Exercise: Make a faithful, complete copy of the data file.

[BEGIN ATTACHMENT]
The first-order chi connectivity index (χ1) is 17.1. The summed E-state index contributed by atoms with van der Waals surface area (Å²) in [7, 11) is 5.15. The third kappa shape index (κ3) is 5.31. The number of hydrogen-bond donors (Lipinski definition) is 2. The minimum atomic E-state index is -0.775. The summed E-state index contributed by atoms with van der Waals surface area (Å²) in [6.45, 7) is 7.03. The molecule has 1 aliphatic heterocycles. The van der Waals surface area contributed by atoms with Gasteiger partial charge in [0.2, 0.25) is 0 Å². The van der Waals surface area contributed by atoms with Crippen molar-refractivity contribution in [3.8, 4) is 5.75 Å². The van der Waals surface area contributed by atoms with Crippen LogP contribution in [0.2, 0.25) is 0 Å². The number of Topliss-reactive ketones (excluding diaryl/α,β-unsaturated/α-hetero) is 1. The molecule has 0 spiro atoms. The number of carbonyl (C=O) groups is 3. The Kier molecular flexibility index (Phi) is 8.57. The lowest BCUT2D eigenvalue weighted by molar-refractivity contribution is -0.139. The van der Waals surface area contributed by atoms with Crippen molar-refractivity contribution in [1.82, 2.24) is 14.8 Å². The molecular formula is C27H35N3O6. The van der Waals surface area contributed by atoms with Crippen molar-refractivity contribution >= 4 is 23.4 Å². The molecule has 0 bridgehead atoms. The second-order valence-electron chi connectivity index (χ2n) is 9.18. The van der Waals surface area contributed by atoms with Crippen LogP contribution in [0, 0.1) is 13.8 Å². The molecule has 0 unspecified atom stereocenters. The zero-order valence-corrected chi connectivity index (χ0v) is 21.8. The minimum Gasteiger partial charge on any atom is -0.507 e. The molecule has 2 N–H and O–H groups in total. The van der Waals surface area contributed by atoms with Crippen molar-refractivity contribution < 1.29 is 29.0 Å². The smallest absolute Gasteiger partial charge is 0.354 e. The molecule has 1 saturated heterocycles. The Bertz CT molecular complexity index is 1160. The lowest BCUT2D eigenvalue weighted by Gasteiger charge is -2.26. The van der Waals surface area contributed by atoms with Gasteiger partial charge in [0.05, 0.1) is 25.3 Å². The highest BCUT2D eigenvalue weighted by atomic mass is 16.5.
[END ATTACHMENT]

The first-order chi connectivity index (χ1) is 17.1. The summed E-state index contributed by atoms with van der Waals surface area (Å²) in [7, 11) is 5.15. The third kappa shape index (κ3) is 5.31. The number of hydrogen-bond donors (Lipinski definition) is 2. The minimum atomic E-state index is -0.775. The summed E-state index contributed by atoms with van der Waals surface area (Å²) in [6.45, 7) is 7.03. The molecule has 1 aliphatic heterocycles. The van der Waals surface area contributed by atoms with Gasteiger partial charge in [0.2, 0.25) is 0 Å². The van der Waals surface area contributed by atoms with Crippen molar-refractivity contribution in [3.8, 4) is 5.75 Å². The van der Waals surface area contributed by atoms with Crippen LogP contribution in [0.2, 0.25) is 0 Å². The number of Topliss-reactive ketones (excluding diaryl/α,β-unsaturated/α-hetero) is 1. The molecule has 0 spiro atoms. The number of carbonyl (C=O) groups is 3. The Kier molecular flexibility index (Phi) is 8.57. The lowest BCUT2D eigenvalue weighted by molar-refractivity contribution is -0.139. The van der Waals surface area contributed by atoms with Crippen molar-refractivity contribution in [1.82, 2.24) is 14.8 Å². The molecular formula is C27H35N3O6. The van der Waals surface area contributed by atoms with Crippen molar-refractivity contribution >= 4 is 23.4 Å². The molecule has 0 bridgehead atoms. The second-order valence-electron chi connectivity index (χ2n) is 9.18. The van der Waals surface area contributed by atoms with Crippen LogP contribution in [0, 0.1) is 13.8 Å². The molecule has 0 unspecified atom stereocenters. The zero-order valence-corrected chi connectivity index (χ0v) is 21.8. The minimum Gasteiger partial charge on any atom is -0.507 e. The molecule has 2 N–H and O–H groups in total. The van der Waals surface area contributed by atoms with Crippen molar-refractivity contribution < 1.29 is 29.0 Å². The smallest absolute Gasteiger partial charge is 0.354 e. The molecule has 1 saturated heterocycles. The Bertz CT molecular complexity index is 1160. The lowest BCUT2D eigenvalue weighted by Gasteiger charge is -2.26. The van der Waals surface area contributed by atoms with Gasteiger partial charge in [0.05, 0.1) is 25.3 Å². The highest BCUT2D eigenvalue weighted by atomic mass is 16.5.